Fifteen-year-old Sarah Jane Beaver disappeared from her Indiana home in April of 1876, and remained at large until late July, though there were sightings of her with Shepherd Cox, the landlord, in Texas. About four weeks after her return, her mother "discovered that the daughter was in an interesting condition". Sarah Jane named Cox, who was there during the conversation, as the responsible party. Shortly after this conversation, Mrs. Spencer said, she discovered a bottle with a few drops of oil of tansey -- a popular abortifacient -- in it. When confronted, Cox reportedly admitted that he had bought it for Sarah Jane. After more suspicious goings-on, Sarah Jane took sick, and the next night expelled her dead baby. Mrs. Spencer said she sent for Dr. Duncan, who could not come until the next Wednesday, October 25. Duncan said that Sarah Jane had not miscarried but had undergone an abortion caused by instruments of some sort, used with force. Mrs. Spencer was able to show the fetus to Duncan. It was about three and a half months old.
Dr. Duncan continued to provide care to Sarah Jane, at first expecting her to recover, but her condition deteriorated. Sarah made a deathbed statement to her doctor, but after repeatedly refusing to name her abortionist, told Dr. Duncan, "I did it." With more questions, Dr. Duncan finally got, "He did it, with instruments." Sarah Jane died the following morning.
Cox was indicted for murder in December, 1876. He fled to avoid prosecution. Eventually his attorney negotiated a deal for him to return for the trial but remain free on bail of $3,000. He was also able to negotiate a change of venue, so that the trial took place in Hancock County.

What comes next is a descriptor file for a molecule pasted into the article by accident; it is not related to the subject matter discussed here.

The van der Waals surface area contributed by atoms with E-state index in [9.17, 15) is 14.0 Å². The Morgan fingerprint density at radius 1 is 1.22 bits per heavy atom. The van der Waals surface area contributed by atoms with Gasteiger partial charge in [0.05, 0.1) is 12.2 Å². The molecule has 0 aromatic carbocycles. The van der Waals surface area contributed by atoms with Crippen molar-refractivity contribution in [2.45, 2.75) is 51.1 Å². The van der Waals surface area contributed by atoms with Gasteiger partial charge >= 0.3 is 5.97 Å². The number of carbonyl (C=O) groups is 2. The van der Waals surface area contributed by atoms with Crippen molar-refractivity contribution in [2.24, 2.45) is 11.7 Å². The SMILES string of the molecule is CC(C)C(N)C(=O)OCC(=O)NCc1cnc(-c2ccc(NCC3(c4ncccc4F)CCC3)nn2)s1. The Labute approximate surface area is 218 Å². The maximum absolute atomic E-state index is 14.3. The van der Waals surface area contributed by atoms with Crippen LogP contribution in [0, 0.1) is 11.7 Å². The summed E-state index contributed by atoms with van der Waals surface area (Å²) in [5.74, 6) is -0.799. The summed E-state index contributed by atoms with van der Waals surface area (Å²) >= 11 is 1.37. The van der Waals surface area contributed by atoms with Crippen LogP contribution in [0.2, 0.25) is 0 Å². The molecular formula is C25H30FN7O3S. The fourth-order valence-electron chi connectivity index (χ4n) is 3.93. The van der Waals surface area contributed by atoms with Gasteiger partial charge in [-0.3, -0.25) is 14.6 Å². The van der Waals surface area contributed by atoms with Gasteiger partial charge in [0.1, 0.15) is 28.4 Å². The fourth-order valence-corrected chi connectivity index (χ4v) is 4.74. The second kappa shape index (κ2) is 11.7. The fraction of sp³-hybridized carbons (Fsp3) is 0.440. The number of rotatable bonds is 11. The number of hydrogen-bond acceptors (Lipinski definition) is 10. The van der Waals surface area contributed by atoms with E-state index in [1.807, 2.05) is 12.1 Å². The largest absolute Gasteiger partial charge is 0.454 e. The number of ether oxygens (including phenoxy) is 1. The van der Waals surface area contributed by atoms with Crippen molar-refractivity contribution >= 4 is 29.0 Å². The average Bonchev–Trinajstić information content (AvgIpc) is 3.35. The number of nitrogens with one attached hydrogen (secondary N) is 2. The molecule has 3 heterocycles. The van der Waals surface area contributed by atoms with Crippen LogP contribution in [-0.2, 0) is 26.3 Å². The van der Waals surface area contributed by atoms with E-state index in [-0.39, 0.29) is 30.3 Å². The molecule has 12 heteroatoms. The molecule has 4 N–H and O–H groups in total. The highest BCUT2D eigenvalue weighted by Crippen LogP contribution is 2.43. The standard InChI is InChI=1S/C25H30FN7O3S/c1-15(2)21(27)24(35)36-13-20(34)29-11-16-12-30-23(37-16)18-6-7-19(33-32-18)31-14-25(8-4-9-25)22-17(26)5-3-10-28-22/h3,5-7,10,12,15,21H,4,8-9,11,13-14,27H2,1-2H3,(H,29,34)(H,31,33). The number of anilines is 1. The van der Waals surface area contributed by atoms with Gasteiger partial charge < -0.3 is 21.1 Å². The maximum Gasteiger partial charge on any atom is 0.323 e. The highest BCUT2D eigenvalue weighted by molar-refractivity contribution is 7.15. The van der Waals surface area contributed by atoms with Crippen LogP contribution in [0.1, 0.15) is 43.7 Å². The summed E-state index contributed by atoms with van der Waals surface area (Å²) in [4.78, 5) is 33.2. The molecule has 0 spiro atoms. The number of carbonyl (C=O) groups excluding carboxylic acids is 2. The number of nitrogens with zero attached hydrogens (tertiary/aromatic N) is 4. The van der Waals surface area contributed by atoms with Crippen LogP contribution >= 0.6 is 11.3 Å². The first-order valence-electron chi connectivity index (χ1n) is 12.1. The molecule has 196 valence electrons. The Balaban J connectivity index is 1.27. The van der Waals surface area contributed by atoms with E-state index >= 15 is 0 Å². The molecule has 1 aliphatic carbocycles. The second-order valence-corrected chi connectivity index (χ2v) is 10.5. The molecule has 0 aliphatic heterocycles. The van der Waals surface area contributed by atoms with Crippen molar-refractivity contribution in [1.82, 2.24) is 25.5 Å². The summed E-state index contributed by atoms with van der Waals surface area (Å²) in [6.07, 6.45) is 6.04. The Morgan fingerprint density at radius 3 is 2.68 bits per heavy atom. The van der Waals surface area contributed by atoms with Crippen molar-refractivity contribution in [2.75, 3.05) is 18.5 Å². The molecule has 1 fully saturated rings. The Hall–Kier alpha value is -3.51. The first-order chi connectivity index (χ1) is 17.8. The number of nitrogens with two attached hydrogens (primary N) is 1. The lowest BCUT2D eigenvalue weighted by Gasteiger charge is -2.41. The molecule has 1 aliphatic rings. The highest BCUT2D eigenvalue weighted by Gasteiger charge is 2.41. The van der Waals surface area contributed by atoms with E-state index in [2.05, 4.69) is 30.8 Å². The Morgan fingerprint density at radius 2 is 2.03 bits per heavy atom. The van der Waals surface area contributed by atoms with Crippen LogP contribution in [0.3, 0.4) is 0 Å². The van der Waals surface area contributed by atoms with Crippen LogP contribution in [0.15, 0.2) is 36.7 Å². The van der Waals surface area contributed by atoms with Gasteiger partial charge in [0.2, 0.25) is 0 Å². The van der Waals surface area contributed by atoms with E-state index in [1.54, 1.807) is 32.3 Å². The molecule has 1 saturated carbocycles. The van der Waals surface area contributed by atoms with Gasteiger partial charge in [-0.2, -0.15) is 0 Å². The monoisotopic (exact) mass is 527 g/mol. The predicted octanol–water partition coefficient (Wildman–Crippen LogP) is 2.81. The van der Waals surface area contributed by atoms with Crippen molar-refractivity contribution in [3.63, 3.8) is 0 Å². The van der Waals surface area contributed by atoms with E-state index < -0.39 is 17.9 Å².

After a trial with many conflicting witness testimonies, it took the jury a full day of sparring to come back with a verdict of not guilty.
Fast forward. At 11 AM on October 17, 1947, Dr. Paul Singer, a gynecologist, called police and reported that a woman had come to his office suffering from an incomplete abortion.
He said that he had taken 22-year-old Jane Ward, heir to the Drake Bakeries fortune, to Park East Hospital, where Dr. Oswald Glasberg, a plastic surgeon, had helped him to complete the abortion. Jane died on October 28, and the autopsy confirmed the cause of death as criminal abortion.
After the death, Singer and Glasberg were arrested and released on bail. The baby's father, Eduardo Schneidewind, a trade promotion executive for a South American government, was questioned as a material witness but was never indicted. Dr. Alejandro Ovalle, an X-ray technician, was sentenced to one year after pleading guilty as an accessory, having profited from abortion referrals. Singer was convicted of manslaughter in Jane's death, and sentenced to 2 1/2 years in prison. The judge, Francis L. Valente, said that Jane had been subjected to "surgical mayhem," and that Singer and Glassberg were "completely devoid of human feeling and decency."
Glassberg was also convicted and sentenced to prison, but was never sentenced because six hours after the verdict on June 14, 1948, Glassberg committed suicide in his cell, having poisoned himself.
Now fast-forward to the halcyon days of safe, legal abortion. On October 9, 1993, 25-year-old Giselene Lafontant underwent an abortion by a Dr. Scher at Gynecare in Monsey, New York. She was 9 or 10 weeks pregnant. Within 20 minutes, Giselene had no pulse. She was taken to Good Samaritan Hospital and placed on a respirator. Efforts to save her life failed; Giselene died on October 28.